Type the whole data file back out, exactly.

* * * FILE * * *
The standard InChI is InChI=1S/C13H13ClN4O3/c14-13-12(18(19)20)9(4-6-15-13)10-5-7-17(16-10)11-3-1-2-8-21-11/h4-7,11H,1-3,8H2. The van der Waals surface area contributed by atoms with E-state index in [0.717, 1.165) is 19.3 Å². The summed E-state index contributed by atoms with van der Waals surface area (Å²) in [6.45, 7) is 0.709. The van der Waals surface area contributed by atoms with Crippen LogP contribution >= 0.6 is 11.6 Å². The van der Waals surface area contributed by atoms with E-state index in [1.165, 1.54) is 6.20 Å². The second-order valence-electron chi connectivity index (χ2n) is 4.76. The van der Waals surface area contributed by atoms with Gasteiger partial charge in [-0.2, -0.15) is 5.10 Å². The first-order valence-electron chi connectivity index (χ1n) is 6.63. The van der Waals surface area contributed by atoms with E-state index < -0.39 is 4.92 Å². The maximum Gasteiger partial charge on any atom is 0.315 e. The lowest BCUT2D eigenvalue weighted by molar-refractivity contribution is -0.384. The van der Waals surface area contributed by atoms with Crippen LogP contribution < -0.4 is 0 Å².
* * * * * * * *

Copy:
The standard InChI is InChI=1S/C13H13ClN4O3/c14-13-12(18(19)20)9(4-6-15-13)10-5-7-17(16-10)11-3-1-2-8-21-11/h4-7,11H,1-3,8H2. The van der Waals surface area contributed by atoms with E-state index in [0.717, 1.165) is 19.3 Å². The summed E-state index contributed by atoms with van der Waals surface area (Å²) in [6.45, 7) is 0.709. The van der Waals surface area contributed by atoms with Crippen LogP contribution >= 0.6 is 11.6 Å². The van der Waals surface area contributed by atoms with E-state index in [1.165, 1.54) is 6.20 Å². The second-order valence-electron chi connectivity index (χ2n) is 4.76. The van der Waals surface area contributed by atoms with Gasteiger partial charge in [-0.2, -0.15) is 5.10 Å². The first-order valence-electron chi connectivity index (χ1n) is 6.63. The van der Waals surface area contributed by atoms with E-state index < -0.39 is 4.92 Å². The maximum Gasteiger partial charge on any atom is 0.315 e. The lowest BCUT2D eigenvalue weighted by molar-refractivity contribution is -0.384. The van der Waals surface area contributed by atoms with Crippen LogP contribution < -0.4 is 0 Å².